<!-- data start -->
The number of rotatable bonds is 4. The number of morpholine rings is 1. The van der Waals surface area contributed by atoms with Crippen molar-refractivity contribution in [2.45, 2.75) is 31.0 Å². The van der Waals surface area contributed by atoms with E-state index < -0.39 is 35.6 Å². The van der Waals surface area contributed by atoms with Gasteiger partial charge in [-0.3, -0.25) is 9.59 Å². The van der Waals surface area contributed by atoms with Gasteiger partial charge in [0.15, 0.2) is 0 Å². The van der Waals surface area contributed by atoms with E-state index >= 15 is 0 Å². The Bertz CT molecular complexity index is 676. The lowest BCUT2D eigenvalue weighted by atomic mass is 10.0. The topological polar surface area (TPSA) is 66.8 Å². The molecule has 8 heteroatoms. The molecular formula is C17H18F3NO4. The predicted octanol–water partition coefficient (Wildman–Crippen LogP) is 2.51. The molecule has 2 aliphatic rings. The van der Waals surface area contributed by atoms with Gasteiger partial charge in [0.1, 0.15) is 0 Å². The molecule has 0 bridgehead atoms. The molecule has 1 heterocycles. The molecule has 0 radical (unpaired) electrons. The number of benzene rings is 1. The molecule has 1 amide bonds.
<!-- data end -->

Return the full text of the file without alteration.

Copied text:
The number of rotatable bonds is 4. The number of morpholine rings is 1. The van der Waals surface area contributed by atoms with Crippen molar-refractivity contribution in [2.45, 2.75) is 31.0 Å². The van der Waals surface area contributed by atoms with E-state index < -0.39 is 35.6 Å². The van der Waals surface area contributed by atoms with Gasteiger partial charge in [-0.3, -0.25) is 9.59 Å². The van der Waals surface area contributed by atoms with Gasteiger partial charge in [0.15, 0.2) is 0 Å². The van der Waals surface area contributed by atoms with E-state index >= 15 is 0 Å². The Bertz CT molecular complexity index is 676. The lowest BCUT2D eigenvalue weighted by atomic mass is 10.0. The topological polar surface area (TPSA) is 66.8 Å². The molecule has 8 heteroatoms. The molecular formula is C17H18F3NO4. The predicted octanol–water partition coefficient (Wildman–Crippen LogP) is 2.51. The molecule has 2 aliphatic rings. The van der Waals surface area contributed by atoms with Gasteiger partial charge in [0.1, 0.15) is 0 Å². The molecule has 0 bridgehead atoms. The molecule has 1 heterocycles. The molecule has 0 radical (unpaired) electrons. The number of benzene rings is 1. The molecule has 1 amide bonds.